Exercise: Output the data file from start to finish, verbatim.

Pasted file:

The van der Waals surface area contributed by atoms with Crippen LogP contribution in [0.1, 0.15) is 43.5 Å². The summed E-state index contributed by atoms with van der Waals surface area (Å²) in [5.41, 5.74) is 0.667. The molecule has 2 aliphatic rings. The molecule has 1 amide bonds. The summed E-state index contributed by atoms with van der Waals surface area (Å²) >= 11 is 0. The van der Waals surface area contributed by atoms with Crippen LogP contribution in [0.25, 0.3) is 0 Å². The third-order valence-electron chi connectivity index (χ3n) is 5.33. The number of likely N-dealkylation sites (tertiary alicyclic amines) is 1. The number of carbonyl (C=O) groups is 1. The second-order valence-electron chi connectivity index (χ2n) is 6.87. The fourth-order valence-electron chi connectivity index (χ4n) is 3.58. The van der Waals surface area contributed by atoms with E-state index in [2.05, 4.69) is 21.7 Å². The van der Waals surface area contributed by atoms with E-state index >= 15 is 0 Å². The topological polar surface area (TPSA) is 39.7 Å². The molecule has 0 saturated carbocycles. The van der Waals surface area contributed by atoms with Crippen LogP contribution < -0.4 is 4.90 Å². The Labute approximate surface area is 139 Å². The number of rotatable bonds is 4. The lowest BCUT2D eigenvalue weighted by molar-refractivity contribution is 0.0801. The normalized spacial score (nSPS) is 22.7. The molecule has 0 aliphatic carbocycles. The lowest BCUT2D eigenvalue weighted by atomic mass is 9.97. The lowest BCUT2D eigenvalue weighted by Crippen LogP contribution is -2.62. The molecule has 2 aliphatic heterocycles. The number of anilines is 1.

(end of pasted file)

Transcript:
The van der Waals surface area contributed by atoms with Crippen LogP contribution in [0.1, 0.15) is 43.5 Å². The summed E-state index contributed by atoms with van der Waals surface area (Å²) in [5.41, 5.74) is 0.667. The molecule has 2 aliphatic rings. The molecule has 1 amide bonds. The summed E-state index contributed by atoms with van der Waals surface area (Å²) >= 11 is 0. The van der Waals surface area contributed by atoms with Crippen LogP contribution in [0.25, 0.3) is 0 Å². The third-order valence-electron chi connectivity index (χ3n) is 5.33. The number of likely N-dealkylation sites (tertiary alicyclic amines) is 1. The number of carbonyl (C=O) groups is 1. The second-order valence-electron chi connectivity index (χ2n) is 6.87. The fourth-order valence-electron chi connectivity index (χ4n) is 3.58. The van der Waals surface area contributed by atoms with E-state index in [2.05, 4.69) is 21.7 Å². The van der Waals surface area contributed by atoms with E-state index >= 15 is 0 Å². The topological polar surface area (TPSA) is 39.7 Å². The molecule has 0 saturated carbocycles. The van der Waals surface area contributed by atoms with Crippen LogP contribution < -0.4 is 4.90 Å². The Labute approximate surface area is 139 Å². The number of rotatable bonds is 4. The lowest BCUT2D eigenvalue weighted by molar-refractivity contribution is 0.0801. The normalized spacial score (nSPS) is 22.7. The molecule has 0 aliphatic carbocycles. The lowest BCUT2D eigenvalue weighted by atomic mass is 9.97. The lowest BCUT2D eigenvalue weighted by Crippen LogP contribution is -2.62. The molecule has 2 aliphatic heterocycles. The number of anilines is 1.